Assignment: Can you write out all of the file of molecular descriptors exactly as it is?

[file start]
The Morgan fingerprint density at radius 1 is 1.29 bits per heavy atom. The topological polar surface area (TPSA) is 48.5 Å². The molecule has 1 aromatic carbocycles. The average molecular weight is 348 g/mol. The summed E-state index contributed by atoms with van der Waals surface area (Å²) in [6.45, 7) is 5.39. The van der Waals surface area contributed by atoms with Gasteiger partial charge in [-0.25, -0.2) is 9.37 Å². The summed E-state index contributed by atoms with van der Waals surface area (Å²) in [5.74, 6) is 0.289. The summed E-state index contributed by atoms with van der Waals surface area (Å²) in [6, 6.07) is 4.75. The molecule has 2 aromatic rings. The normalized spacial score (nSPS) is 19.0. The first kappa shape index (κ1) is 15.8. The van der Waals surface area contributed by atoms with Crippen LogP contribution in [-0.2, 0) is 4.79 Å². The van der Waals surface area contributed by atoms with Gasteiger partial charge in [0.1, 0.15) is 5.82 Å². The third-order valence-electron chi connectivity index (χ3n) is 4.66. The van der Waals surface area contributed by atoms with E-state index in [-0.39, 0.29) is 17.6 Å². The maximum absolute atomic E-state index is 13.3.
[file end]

The Morgan fingerprint density at radius 1 is 1.29 bits per heavy atom. The topological polar surface area (TPSA) is 48.5 Å². The molecule has 1 aromatic carbocycles. The average molecular weight is 348 g/mol. The summed E-state index contributed by atoms with van der Waals surface area (Å²) in [6.45, 7) is 5.39. The van der Waals surface area contributed by atoms with Gasteiger partial charge in [-0.25, -0.2) is 9.37 Å². The summed E-state index contributed by atoms with van der Waals surface area (Å²) in [5.74, 6) is 0.289. The summed E-state index contributed by atoms with van der Waals surface area (Å²) in [6, 6.07) is 4.75. The molecule has 2 aromatic rings. The normalized spacial score (nSPS) is 19.0. The first kappa shape index (κ1) is 15.8. The van der Waals surface area contributed by atoms with Crippen LogP contribution in [-0.2, 0) is 4.79 Å². The van der Waals surface area contributed by atoms with Gasteiger partial charge in [0.1, 0.15) is 5.82 Å². The third-order valence-electron chi connectivity index (χ3n) is 4.66. The van der Waals surface area contributed by atoms with E-state index in [-0.39, 0.29) is 17.6 Å². The maximum absolute atomic E-state index is 13.3.